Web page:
For a debut novel, What the Moon Said hit all the right buttons for me. I imagine part of the perfection I found in it lies in the background of Mrs. Rosengren. She has an impressive background in writing and library work. Remember the advice of so many authors? Read, read, read! I was left with the impression that this author has done her homework in that area.
What the Moon Said takes place during the depression years of the 1930s. A small family of city dwellers move to the country when the father loses his job. Young (almost 10) Esther isn't pleased to leave behind her best friend and her comfortable way of life, but it helps tremendously when she discovers the farm her parents purchased comes complete with an assortment of animals, including a dog - something she has always longed for.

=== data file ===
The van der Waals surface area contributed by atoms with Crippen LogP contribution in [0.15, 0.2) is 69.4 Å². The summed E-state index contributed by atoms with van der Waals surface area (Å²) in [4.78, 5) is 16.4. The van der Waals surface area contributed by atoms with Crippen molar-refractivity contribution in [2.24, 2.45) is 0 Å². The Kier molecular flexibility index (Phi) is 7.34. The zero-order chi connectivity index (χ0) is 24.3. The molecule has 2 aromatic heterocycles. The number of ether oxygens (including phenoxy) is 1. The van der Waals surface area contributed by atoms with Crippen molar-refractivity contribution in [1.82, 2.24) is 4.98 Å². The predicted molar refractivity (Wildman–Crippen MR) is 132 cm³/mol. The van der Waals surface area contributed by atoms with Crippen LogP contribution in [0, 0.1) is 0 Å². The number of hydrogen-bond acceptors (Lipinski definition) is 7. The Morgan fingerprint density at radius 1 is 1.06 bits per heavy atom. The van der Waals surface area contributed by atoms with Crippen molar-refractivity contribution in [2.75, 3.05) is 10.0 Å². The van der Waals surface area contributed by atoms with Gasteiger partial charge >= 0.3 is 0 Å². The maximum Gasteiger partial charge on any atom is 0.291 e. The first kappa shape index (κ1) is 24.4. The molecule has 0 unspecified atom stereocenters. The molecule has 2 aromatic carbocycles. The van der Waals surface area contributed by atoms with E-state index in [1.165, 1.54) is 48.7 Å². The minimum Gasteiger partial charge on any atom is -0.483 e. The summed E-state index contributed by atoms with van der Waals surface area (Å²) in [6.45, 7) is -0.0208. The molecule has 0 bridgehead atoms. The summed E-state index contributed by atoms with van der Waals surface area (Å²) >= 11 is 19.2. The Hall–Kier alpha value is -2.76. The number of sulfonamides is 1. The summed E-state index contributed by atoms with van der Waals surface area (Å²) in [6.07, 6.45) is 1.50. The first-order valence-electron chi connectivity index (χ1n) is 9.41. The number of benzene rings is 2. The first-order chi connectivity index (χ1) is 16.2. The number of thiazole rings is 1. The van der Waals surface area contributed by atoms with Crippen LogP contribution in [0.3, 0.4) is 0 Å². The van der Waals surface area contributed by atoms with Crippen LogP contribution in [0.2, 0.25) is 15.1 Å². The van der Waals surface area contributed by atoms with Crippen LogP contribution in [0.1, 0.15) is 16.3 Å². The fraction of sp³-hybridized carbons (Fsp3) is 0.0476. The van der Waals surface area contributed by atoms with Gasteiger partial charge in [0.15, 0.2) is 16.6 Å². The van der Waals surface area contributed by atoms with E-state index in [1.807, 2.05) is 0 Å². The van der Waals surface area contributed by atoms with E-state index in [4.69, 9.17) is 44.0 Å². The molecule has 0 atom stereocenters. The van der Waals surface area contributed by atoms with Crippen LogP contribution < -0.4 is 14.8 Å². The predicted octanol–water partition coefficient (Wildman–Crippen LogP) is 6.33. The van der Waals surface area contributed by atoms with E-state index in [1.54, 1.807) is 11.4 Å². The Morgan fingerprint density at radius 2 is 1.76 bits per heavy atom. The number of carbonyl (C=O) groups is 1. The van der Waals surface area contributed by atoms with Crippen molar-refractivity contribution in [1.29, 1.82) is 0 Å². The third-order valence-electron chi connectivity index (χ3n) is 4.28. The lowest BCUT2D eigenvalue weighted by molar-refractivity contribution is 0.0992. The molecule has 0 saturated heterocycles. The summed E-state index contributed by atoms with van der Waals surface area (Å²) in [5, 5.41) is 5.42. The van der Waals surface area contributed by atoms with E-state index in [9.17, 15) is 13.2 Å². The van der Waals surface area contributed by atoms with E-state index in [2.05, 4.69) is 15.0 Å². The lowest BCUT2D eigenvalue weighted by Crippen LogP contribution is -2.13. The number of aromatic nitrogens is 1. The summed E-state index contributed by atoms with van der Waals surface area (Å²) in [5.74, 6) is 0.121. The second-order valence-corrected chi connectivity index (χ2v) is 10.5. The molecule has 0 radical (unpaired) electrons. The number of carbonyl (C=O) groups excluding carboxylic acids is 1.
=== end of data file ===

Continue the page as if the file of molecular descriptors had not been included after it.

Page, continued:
Esther's ethnic background is German and Russian. Her Russian mother loves all her children, but Esther can't help but feel that she doesn't quite measure up to the rest of the tribe. She wonders if her mother's strong superstitious nature enables her to detect what Esther perceives as her own shortcomings. Those thoughts might never have entered her mind if she could remember even once when her mother had enfolded her in her arms in a warm hug.
I enjoyed traveling back to a time that was certainly simpler, but also much tougher, than anything I've experienced in my own life. The characters are well-developed and realistic in their thoughts and actions. The contrast between their lives in Chicago and rural Wisconsin was fun and informative. Even though the main character is not quite ten, and the writing level is easy enough for that age, I would recommend it for those at least that age, or possibly a bit more mature reader.